Perseverance

Stephanie Trevino, a freshman in college, has furthered her running career in a way she never thought of before through perseverance.

Stephanie+Trevino+and+her+family+were+visiting+University+of+the+Ozarks.+
Back to Article
Back to Article

Perseverance

Stephanie Trevino and her family were visiting University of the Ozarks.

Stephanie Trevino and her family were visiting University of the Ozarks.

Unknown

Stephanie Trevino and her family were visiting University of the Ozarks.

Unknown

Unknown

Stephanie Trevino and her family were visiting University of the Ozarks.

By Ashley Wandling, Staff Writer

Hang on for a minute...we're trying to find some more stories you might like.


Email This Story






Papers piled high are paired with many sleepless nights. Over 400 days of studying and practicing went by. Each day of high school was accompanied with running workouts as early as 6:45 am. It lasted an extensive amount of time, but those days of studying and preparing paid off in the end when it came time for college for Stephanie Trevino.

When she began running freshman year, it was a change from junior high. Workouts were more intense, and mileage was longer in high school. ”

Trevino’s cross-country career began in eighth grade, when she uncovered a love for the sport. Being part of a team was something she wanted in Junior High, and since she was good at running, she decided to join the Girl’s Cross-Country team at Antoinette Reading Junior High. After 1 year of running, she wanted to continue running through high school, so going into her freshman year of high school Trevino decided to join the Girl’s Cross-Country team at George Ranch High School.

“[Running] was something I was good at, and [I loved] the feeling I [got] after completing a workout,” Trevino stated.

When she began running freshman year, it was a change from junior high. Workouts were more intense, and mileage was longer in high school; Cross Country was more difficult than before.

“There were many times I wanted to quit.”

Despite the difficulty of the sport, Trevino worked hard. No matter what happened, injuries or bad days, Trevino stuck with the sport.

“[When] I wanted to quit, I would always think to myself [of] how [I] would feel not running. At that point I would remember that I loved running, and I could never give it up,” Trevino said.

Through perseverance, she continued to run all 4 years of high school. When it came down to the final race of the season, the team lined up at the starting line to begin the race. They were nervous, but ready to dominate. At the end of the race, the results were released. The scores were close, but George Ranch High School pulled through with a 1st place win at Districts. As a conclusion for Trevino’s senior year Cross-Country season, her team had won the biggest meet of the season.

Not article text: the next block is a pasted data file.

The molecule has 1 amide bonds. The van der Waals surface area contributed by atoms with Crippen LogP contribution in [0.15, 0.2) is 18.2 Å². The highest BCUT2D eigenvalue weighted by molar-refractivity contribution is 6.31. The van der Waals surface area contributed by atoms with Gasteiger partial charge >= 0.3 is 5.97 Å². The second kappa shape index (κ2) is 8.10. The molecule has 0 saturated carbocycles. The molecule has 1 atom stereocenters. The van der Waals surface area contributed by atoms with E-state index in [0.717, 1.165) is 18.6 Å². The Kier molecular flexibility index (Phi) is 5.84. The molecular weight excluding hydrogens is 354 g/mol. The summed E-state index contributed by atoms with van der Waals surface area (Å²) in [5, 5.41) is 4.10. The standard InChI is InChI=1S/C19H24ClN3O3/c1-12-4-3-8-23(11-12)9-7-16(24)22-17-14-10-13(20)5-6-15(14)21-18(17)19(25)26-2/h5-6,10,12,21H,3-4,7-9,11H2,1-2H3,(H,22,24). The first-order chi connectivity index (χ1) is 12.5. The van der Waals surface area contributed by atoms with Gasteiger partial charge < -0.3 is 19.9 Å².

“It felt amazing [winning] because I was able to experience that with the best group of people I’ve ever met,” Trevino stated.

As her senior year went on, college became a more serious topic. Trevino sent in applications to colleges and applied for scholarships to numerous campuses. The process was long, but by the end of senior year she had made her choice. Trevino was not only accepted into University of the Ozarks, or U of O, but she also had the opportunity to run for their Girl’s Cross-Country team.

“At first, I didn’t want to run in college, but I was given the opportunity, so I took it,” Trevino said.

Running college Cross-Country is a different beast than running in high school because of the higher difficulty of competitions and expectations. Trevino is currently a Freshman in college, and she sacrifices sleeping in to attend daily practices and weekend meets. She also went from running 2 miles in high school to 5k races, or 3.1 miles, in college, which is a big jump for a distance runner.

Through all the difficulties, Trevino has persevered through Cross-Country and never gave up. Never giving up is important for any sport, and was critical for Trevino to become the athlete she is today.

“Running in college is so much harder than running in high school because in high school anyone could run, but in college you’re running against people who are that good,” Trevino stated.

Print Friendly, PDF & Email